Think-tank goes public on private funding

Nick Cohen's profile of the Institute for Public Policy Research (21 August) makes a number of false accusations about our Commission on Public Private Partnerships (which is not just looking at the private finance initiative, as Cohen reports). Anyone who has read our publications would not recognise Cohen's account. All of them make clear that the objective of the commission is to increase the quality of, and commitment to, publicly funded services. Privatisation is not, and never has been, on our agenda. Our publications will continue to raise difficult issues for government and reflect the views of both sides of the debate on PPPs.

The question of how best to deliver public services raises complex political and ethical questions, which is why we have asked more than 600 public, private, voluntary and community organisations to inform us about their experience of partnerships; undertaken focus groups with front-line workers in public services; and are polling citizens on their views. We have also held seminars on PPPs with leading trade unions and continue to discuss our work with a wide cross-section of groups. All this is information we would have been happy to share with Cohen, had he taken the time to contact us before he wrote his piece.

Gavin Kelly
Secretary of the Commission on Public Private Partnerships, IPPR

This article first appeared in the 28 August 2000 issue of the New Statesman, Secrecy laws will never be the same

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No, David Cameron’s speech was not “left wing”

Come on, guys.

There is a strange journalistic phenomenon that occurs when a party leader makes a speech. It is a blend of groupthink, relief, utter certainty, and online backslapping. It happened particularly quickly after David Cameron’s speech to Tory party conference today. A few pundits decided that – because he mentioned, like, diversity and social mobility – this was a centre-left speech. A leftwing speech, even. Or at least a clear grab for the liberal centre ground. And so that’s what everyone now believes. The analysis is decided. The commentary is written. Thank God for that.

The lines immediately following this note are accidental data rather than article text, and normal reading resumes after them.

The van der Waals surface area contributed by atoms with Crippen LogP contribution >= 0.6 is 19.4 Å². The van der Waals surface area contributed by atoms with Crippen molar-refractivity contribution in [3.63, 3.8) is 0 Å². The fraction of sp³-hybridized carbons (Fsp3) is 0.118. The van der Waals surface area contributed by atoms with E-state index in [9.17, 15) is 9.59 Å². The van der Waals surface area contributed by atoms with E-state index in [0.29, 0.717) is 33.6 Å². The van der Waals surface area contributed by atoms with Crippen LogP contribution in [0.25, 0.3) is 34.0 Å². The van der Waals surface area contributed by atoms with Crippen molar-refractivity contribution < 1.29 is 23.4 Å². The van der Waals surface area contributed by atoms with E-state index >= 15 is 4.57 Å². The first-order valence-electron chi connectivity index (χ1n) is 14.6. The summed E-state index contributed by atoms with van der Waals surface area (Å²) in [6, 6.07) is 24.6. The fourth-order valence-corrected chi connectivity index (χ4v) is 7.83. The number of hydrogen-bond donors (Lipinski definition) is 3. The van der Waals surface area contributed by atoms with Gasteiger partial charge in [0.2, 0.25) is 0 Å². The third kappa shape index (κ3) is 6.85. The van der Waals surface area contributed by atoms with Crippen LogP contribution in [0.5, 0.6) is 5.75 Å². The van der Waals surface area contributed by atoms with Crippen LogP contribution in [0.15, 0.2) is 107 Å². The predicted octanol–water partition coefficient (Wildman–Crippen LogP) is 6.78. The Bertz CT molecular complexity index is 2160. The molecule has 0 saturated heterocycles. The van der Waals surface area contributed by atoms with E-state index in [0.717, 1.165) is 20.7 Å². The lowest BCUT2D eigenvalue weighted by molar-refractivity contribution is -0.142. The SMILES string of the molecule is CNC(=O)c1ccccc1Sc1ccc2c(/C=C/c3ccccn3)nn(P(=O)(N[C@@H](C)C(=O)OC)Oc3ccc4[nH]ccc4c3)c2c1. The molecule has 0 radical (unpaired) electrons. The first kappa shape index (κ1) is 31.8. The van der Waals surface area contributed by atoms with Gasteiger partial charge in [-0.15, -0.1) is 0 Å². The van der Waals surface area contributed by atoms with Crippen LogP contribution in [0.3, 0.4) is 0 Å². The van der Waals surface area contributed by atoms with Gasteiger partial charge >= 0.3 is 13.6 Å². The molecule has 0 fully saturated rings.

Really? It’s quite easy, even as one of those nasty, wicked Tories, to mention that you actually don’t much like racism, and point out that you’d quite like poor children to get jobs, without moving onto Labour's "territory". Which normal person is in favour of discriminating against someone on the basis of race, or blocking opportunity on the basis of class? Of course he’s against that. He’s a politician operating in a liberal democracy. And this isn’t Ukip conference.

Looking at the whole package, it was actually quite a rightwing speech. It was a paean to defence – championing drones, protecting Britain from the evils of the world, and getting all excited about “launching the biggest aircraft carriers in our history”.

It was a festival of flagwaving guff about the British “character”, a celebration of shoehorning our history chronologically onto the curriculum, looking towards a “Greater Britain”, asking for more “national pride”. There was even a Bake Off pun.

He also deployed the illiberal device of inculcating a divide-and-rule fear of the “shadow of extremism – hanging over every single one of us”, informing us that children in UK madrassas are having their “heads filled with poison and their hearts filled with hate”, and saying Britain shouldn’t be “overwhelmed” with refugees, before quickly changing the subject to ousting Assad. How unashamedly centrist, of you, Mr Prime Minister.

Benefit cuts and a reduction of tax credits will mean the Prime Minister’s enthusiasm for “equality of opportunity, as opposed to equality of outcome” will be just that – with the outcome pretty bleak for those who end up losing any opportunity that comes with state support. And his excitement about diversity in his cabinet rings a little hollow the day following a tubthumping anti-immigration speech from his Home Secretary.

If this year's Tory conference wins the party votes, it’ll be because of its conservative commitment – not lefty love bombing.

Anoosh Chakelian is deputy web editor at the New Statesman.